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    Rachel Lindsay rips ‘The Bachelor’: ‘I was a token until I made sure I wasn’t’

    The Bachelor and all its spinoffs claim to be reality television, but Rachel Lindsay just got realer than any of them in this new first-person essay for Vulture.

    Before Lindsay was known as the Extra correspondent who boldly asked then-host Chris Harrison about eventual Bachelor winner Rachael Kirkconnell’s 2018 attendance of an antebellum-themed fraternity formal, she was a contestant on 2017’s The Bachelor season featuring Nick Viall and then the franchise’s first-ever Black lead—male or female—on the subsequent season of The Bachelorette, where she met her husband, Bryan Abasolo.

    The 36-year-old attorney and media personality explained in detail, as told to Allison P. Davis, why she is now completely untangling herself from the franchise in the aftermath of her interview with Harrison:

    “It’s funny to think that in 2018, when it was still “acceptable” for Rachael K. to attend a racist fraternity party, it had only been one year since I became the first Black lead—male or female—in the 16-year, 34-season history of the show. In 2018, I felt like I had changed the franchise just by representing myself as a Black professional woman in her 30s—those things had never before been seen on the series. In the years since, I had gone from a former contestant who advocated for more diversity to one who spoke critically about the show and tried to hold those involved with it accountable. By the time that segment with Chris aired, I was known as the contestant who was always starting trouble. ‘That Rachel Lindsay,’ the one who couldn’t stay quiet, who bites the hand that feeds, Bachelor Nation’s public enemy No. 1. Later, I would be known as the one responsible for Harrison’s eventually leaving the franchise. (He announced his departure earlier this month with a reported eight-figure settlement. And if he spends all of that, I’m sure the fans will somehow blame me, too.) Recently, during the drama with Matt’s season, I listened to an earlier episode of Bachelor Happy Hour, another podcast I co-hosted. I was surprised to hear myself having fun because now I sound as tired as I am. After 100 episodes, I announced my departure from that podcast. I’m exhausted from defending myself against a toxic fandom.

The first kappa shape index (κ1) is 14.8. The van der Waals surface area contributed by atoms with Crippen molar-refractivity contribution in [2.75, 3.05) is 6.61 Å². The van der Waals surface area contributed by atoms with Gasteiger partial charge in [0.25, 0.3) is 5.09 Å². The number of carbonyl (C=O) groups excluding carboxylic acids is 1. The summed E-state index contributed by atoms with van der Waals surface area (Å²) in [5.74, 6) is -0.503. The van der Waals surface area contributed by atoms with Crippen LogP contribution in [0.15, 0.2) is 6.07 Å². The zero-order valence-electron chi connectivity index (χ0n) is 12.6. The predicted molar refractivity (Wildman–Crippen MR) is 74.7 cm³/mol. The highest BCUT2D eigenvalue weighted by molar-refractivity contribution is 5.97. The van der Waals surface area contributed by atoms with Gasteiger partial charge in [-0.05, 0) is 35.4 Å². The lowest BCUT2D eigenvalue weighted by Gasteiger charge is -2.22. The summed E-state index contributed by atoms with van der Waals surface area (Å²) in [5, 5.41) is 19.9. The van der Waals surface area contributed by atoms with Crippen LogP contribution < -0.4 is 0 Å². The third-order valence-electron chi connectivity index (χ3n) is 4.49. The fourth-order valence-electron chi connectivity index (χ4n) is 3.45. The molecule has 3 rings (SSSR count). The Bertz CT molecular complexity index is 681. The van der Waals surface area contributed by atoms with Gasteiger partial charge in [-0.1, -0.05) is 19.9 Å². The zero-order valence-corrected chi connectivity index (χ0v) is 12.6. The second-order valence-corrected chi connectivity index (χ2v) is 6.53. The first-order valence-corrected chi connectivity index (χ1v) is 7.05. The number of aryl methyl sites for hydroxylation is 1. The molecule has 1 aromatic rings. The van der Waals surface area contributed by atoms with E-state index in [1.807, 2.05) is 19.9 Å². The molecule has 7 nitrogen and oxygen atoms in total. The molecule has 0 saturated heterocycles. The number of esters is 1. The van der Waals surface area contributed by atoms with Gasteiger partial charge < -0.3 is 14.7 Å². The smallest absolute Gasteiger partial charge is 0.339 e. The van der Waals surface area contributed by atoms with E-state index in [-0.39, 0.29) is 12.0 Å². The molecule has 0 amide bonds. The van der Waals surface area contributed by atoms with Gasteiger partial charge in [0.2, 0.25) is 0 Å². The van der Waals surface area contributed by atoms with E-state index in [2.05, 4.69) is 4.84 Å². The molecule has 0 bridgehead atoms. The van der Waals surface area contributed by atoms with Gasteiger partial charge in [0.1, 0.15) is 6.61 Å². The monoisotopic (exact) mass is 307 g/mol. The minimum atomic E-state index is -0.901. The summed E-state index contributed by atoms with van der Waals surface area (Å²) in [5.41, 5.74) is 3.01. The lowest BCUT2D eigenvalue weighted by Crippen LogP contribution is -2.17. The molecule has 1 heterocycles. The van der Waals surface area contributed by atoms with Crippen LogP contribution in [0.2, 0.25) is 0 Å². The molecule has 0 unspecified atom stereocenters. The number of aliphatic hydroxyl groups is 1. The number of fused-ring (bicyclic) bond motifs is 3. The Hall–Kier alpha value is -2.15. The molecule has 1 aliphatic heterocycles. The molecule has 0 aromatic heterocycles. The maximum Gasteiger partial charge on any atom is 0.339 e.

“I’ve often wondered if it felt like a 180 to the franchise when I became its biggest critic. As my sorority sister would put it, ‘You played the part, and when you were done, you called them racist with your whole chest.’ After all, they had cast me because, on paper, I made sense. I couldn’t be like the Bachelorettes who had come before—somebody who was still living at home with her parents, who had ‘pageant queen’ on her résumé. I was a lawyer. My father was a federal judge. I had a squeaky-clean record. I had to be a good Black girl, an exceptional Black girl. I had to be someone the viewer could accept. And I was a token until I made sure I wasn’t. The thing is, the day I went on the show, I didn’t wake up and say, You know what? I’m going to start standing up for myself. I was taught at a very young age to speak up about injustices. It was no different with Bachelor Nation. And I don’t think they ever saw it coming.”

    While Lindsay expressed disappointment in Vulture‘s decision to make “Rachel Lindsay Has No Roses Left to Burn” as their headline, she stood firmly behind the sentiments she expressed throughout the cover story, which includes a behind-the-scenes account of her time as a Black woman in the Bachelor house for Viall’s season, footage producers chose to never air, and the racist undertones she faced as the first Black Bachelorette:

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